Vince McMahon vs Kurt Angle vs the Undertaker

Date: May 6, 2001
Location: Atlantic Ocean (in the air)
Source: It’s True, It’s True by Kurt Angle, Armpit reader Justin Newbould

Vince McMahon and the WWF always made a fortune touring Europe, even when their domestic business in the US was weak. In 2001, following the purchase of WCW, business started a downward slide they’ve still yet to recover from. In that era, their bright new star was Olympic gold medalist Kurt Angle.

Angle is considered perhaps the quickest learner the business has ever seen. After six weeks he was ready for the main roster, with 2000 being his breakout year where he became a main event star. Additionally, his legit sports background gave him instant credibility with the media, making him a perfect representative of the company. After Austin’s heel turn at WrestleMania 17, Angle became the top babyface as Rock started to wind down his pro wrestling career and transition to movies.

Angle did have an ego to go along with his credentials, as he always considered himself the toughest guy in the locker room. And perhaps he was, but his ego was more self confidence than anything, and it’s not like he was unpopular backstage. Everyone knew he could take down anyone with ease, and it was very difficult to take him down as well.

After a tour of Europe, Angle was flying back to the US from England, talking with Vince McMahon. Vince reminisced about the time he took Angle down during a planned television angle, and as part of the angle, he jumped out of the ring yelling “two” like they do in amateur wrestling. Vince had done some wrestling in college and joked that he was the only one to ever take Angle down (even though it was part of the script).

Vince and Angle had an hourlong conversation talking about life, and as he got up to leave at the end, he turned around and again joked, “Remember Kurt, I’m the only one who’s ever been able to take you down.” With that, Angle got up, attacked Vince from behind, knocked him down, turned him over, and jokingly pinned him in the aisle. There were almost 100 WWF staff members on the plane and they were all laughing. It was clearly all in fun and everyone knew it.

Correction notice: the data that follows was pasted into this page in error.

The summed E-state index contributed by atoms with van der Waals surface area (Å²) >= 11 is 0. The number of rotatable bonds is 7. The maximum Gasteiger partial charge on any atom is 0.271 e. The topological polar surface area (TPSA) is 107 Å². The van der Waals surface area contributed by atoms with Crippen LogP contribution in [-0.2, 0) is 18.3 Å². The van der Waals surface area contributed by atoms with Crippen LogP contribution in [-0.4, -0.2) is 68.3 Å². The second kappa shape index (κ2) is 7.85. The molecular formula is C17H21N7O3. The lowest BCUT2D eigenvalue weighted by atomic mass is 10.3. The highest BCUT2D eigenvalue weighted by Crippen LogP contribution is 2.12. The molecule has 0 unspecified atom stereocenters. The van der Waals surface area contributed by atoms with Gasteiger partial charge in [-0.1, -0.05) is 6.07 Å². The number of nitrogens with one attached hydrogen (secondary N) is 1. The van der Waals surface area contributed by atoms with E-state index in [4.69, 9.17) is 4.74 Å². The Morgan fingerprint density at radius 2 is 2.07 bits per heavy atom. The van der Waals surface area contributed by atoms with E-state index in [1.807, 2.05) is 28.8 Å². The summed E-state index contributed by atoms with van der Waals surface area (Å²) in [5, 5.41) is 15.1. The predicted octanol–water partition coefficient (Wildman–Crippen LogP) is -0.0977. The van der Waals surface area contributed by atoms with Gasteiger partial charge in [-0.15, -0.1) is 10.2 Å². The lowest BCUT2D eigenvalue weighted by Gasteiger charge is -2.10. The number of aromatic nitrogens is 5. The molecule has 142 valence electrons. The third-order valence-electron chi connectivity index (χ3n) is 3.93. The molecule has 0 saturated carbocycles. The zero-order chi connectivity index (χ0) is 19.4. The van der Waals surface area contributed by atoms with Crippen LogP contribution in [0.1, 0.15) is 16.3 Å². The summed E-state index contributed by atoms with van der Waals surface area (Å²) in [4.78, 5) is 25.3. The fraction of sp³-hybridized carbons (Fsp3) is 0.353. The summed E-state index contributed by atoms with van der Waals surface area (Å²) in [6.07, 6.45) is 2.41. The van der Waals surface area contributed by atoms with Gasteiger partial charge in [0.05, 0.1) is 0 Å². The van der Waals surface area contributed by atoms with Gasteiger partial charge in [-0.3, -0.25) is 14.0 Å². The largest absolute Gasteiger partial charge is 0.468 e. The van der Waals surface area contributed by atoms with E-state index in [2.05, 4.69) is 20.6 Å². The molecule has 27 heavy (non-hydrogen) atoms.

Everyone except the Undertaker.

The Undertaker was asleep, and the noise and commotion had woken him up. When he woke up, he saw Angle on top of Vince. Angle had jokingly stayed on top of Vince for about 30 seconds as Vince tried to get him off. Not knowing it was just horseplay, Undertaker came from behind and choked Angle unconscious.

Angle blacked out for a full minute, and when he came to, Vince was standing over him with a big smile on his face.

Undertaker apologized to Angle, saying he didn’t know and that he was just doing what any good employee would do. Angle respected Undertaker as a locker room leader and totally understood.

For the next four hours on the plane, Vince tried to take Angle down any chance he got. It became sort of a competition, like a joke that never seemed to end. After a long, grueling tour, it’s not unusual for wrestlers to let off steam on the plane and for incidents like this to happen.

Vince would do things like attack Angle from behind and wait until he got out of the bathroom and charge him. Half the time, Angle never saw him coming. In one takedown, Vince hit him pretty hard, knocking him backwards, and he hit his face on the ground. Angle then got up, attacked him, took him down, and held him down for awhile. Then they’d hug before going back and forth doing the same thing the rest of the flight.

Everyone on the plane got a kick out of it. Undertaker remarked to Angle that, “You’ll never see Bill Gates doing this with any of his employees.”

The whole ordeal wasn’t really a fight, but the chokeout was very real and that’s why this incident belongs on our list. As tough as the Undertaker is in real life, if he and Angle squared off at the time in a legit fashion, there’s little doubt Angle would’ve taken him apart, and Undertaker would be the first to admit it. Well, maybe not the first, but he’d admit it.